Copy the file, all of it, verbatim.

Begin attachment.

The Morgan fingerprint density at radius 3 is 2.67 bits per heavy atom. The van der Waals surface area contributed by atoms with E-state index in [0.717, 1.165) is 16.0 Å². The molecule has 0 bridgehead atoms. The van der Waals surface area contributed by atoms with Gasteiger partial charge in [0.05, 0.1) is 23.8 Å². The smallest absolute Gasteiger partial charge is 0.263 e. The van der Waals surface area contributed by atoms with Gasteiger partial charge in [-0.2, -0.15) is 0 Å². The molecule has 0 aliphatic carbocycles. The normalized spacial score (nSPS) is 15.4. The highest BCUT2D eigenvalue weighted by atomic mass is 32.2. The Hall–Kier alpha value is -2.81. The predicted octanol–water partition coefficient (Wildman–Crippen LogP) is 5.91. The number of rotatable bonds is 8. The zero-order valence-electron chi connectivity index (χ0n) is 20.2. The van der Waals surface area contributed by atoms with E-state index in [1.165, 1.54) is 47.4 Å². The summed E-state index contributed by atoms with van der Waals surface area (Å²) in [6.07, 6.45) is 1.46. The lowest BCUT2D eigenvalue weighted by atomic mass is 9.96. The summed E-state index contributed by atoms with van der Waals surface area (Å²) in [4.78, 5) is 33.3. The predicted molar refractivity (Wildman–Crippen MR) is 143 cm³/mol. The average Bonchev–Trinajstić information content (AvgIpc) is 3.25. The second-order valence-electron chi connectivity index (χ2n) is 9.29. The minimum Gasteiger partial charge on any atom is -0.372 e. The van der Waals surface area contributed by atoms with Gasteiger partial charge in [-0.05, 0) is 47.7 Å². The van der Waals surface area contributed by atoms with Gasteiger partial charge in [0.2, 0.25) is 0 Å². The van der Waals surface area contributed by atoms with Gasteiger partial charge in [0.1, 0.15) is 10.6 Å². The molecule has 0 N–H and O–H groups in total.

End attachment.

The Morgan fingerprint density at radius 3 is 2.67 bits per heavy atom. The van der Waals surface area contributed by atoms with E-state index in [0.717, 1.165) is 16.0 Å². The molecule has 0 bridgehead atoms. The van der Waals surface area contributed by atoms with Gasteiger partial charge in [0.05, 0.1) is 23.8 Å². The smallest absolute Gasteiger partial charge is 0.263 e. The van der Waals surface area contributed by atoms with Gasteiger partial charge in [-0.2, -0.15) is 0 Å². The molecule has 0 aliphatic carbocycles. The normalized spacial score (nSPS) is 15.4. The highest BCUT2D eigenvalue weighted by atomic mass is 32.2. The Hall–Kier alpha value is -2.81. The predicted octanol–water partition coefficient (Wildman–Crippen LogP) is 5.91. The number of rotatable bonds is 8. The zero-order valence-electron chi connectivity index (χ0n) is 20.2. The van der Waals surface area contributed by atoms with E-state index in [1.165, 1.54) is 47.4 Å². The summed E-state index contributed by atoms with van der Waals surface area (Å²) in [6.07, 6.45) is 1.46. The lowest BCUT2D eigenvalue weighted by atomic mass is 9.96. The summed E-state index contributed by atoms with van der Waals surface area (Å²) in [4.78, 5) is 33.3. The predicted molar refractivity (Wildman–Crippen MR) is 143 cm³/mol. The average Bonchev–Trinajstić information content (AvgIpc) is 3.25. The second-order valence-electron chi connectivity index (χ2n) is 9.29. The minimum Gasteiger partial charge on any atom is -0.372 e. The van der Waals surface area contributed by atoms with Gasteiger partial charge in [-0.05, 0) is 47.7 Å². The van der Waals surface area contributed by atoms with Gasteiger partial charge in [0.2, 0.25) is 0 Å². The van der Waals surface area contributed by atoms with Gasteiger partial charge in [0.1, 0.15) is 10.6 Å². The molecule has 0 N–H and O–H groups in total.